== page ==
2. 2 Bob in Queensland
    August 4, 2008 at 10:18

    Too bad the webmaster isn’t one of the 470,005 (by my count) “friendlies”.

    I’m not sure how to phrase this as a catchy question, but I’d be curious to know how much the average “man on the Beijing omnibus” realises his view of the outside world is filtered (and for that matter whether he knows the outside world’s view of China is being filtered).

  3. 3 selena
    August 4, 2008 at 10:32

    Hi Mark,

    Looks like you are having a fabulous time. Your report is great!

    And it seems pretty much like I remember it from three(?) (time flies) years ago… except for the volunteers.

    The average person was friendly, kind and always ready to help.

  4. August 4, 2008 at 11:27

    Mark, good to hear this about China. The question how long will this hospitally last and is it extended to everyone? Just got my chinese visa and very anxious to post my first post on WHYS from China if possible.

  5. August 4, 2008 at 11:49

    Your quite lucky! Enjoy it, I know I would!

  6. 6 Jack Hughes
    August 4, 2008 at 11:50

    Ask loads of chinese people what their capital city is called.

    Then ask yourself if “beijing” is closer to the sound than “peking” is.

    I don’t think it is – in fact I would say “peking” is better – based on a sample of 4. Is there a 3rd spelling that is closer ?

  7. 7 Lubna
    August 4, 2008 at 12:04

    My dearest Mark : Hi… I’m really so glad that you have arrived to Beijing safe and sound, and I’m even more glad that you’re enjoying your time down there… A WHYS episode from Beijing on Thursday ??? That almost sounds like a dream coming true ! :-)… I’d love to hear Chinese native citizens criticising their own regime on Thursday’s eddition of WHYS without fear of having to leave China after the Olympic period ends !! With my love… Yours forever, Lubna…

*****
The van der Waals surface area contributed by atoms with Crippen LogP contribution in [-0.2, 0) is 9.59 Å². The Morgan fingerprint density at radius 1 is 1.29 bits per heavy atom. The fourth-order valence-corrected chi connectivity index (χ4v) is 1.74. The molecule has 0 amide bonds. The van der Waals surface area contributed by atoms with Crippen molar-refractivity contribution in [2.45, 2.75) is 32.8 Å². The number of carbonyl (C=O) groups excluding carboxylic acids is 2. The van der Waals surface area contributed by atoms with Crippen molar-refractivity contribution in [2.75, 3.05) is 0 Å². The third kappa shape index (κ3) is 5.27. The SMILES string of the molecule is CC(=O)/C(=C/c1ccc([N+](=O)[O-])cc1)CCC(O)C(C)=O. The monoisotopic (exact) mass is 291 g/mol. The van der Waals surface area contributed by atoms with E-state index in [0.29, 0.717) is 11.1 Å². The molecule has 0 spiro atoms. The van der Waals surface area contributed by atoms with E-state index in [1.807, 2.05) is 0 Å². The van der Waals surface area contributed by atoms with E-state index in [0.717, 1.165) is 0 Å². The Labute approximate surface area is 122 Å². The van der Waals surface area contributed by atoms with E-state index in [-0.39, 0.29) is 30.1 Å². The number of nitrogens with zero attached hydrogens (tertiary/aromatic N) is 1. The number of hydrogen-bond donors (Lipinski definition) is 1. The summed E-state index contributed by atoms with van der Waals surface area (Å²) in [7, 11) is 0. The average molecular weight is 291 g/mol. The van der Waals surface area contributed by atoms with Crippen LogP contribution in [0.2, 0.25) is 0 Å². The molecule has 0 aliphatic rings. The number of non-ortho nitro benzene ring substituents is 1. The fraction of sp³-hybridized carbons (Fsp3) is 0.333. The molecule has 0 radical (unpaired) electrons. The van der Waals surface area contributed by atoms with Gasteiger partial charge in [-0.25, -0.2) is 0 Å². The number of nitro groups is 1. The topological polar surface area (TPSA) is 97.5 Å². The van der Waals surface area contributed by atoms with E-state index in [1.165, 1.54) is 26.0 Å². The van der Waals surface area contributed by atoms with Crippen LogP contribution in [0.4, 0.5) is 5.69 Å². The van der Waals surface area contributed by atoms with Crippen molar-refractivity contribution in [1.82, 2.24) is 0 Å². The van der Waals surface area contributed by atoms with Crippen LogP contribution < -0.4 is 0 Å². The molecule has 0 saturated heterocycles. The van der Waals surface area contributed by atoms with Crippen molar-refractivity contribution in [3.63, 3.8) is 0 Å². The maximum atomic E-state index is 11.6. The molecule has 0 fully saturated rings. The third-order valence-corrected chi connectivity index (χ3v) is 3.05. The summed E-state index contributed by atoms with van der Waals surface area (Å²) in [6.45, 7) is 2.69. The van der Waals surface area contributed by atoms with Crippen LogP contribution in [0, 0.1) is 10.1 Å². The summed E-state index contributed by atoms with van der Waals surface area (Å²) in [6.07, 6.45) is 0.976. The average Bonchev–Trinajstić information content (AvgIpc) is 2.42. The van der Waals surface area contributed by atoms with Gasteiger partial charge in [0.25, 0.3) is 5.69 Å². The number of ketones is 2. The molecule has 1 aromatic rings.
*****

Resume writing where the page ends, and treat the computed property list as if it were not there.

8. 8 Angela in Washington D.C.
    August 4, 2008 at 12:42

    I think it is amazing that so many people have come out to show their support for the Olympics. It gives people a different impression of China. As Lubna stated, I would like to hear citizens discuss the state of the government freely. However, I am not sure if it will happen, since most Chinese individuals want to give westerners a postive view of China.

  9. 9 Dennis
    August 4, 2008 at 19:58

    I think you should be proud of yourselves
    that you found a place to do your homework!

    Dennis
    Syracuse, New York
    USA

  10. 10 parth guragain
    August 5, 2008 at 07:07

    China have been eyes of world since it was given chance to organize olympics.First it was said that IOC have done great mistake by awarding olympics to china.then came issue of TIBET.after that it was the internet issue and human rights issue .what i think that western media is obessed with china and want to potray dark and bad image of China.We all know that western media is the strongest media in the world and play a very important role in forming views of millions people around the world and people get convinced by their dirty tricks.what we have to see is that asia was ruled for long time by these wewstern countries.For these countries to come in todays state took so long .SO china is in the path of reforms.we should not expect things to change overnight.what we should see is that how china have progressed in recent days and inspiring countries of asia to uplift standard of life of their people.so look in this issues from both sides .we have been boombarded with western views about CHINA.there sould be balanced reporting i think.
    PARTH GURAGAIN,KATHMANDU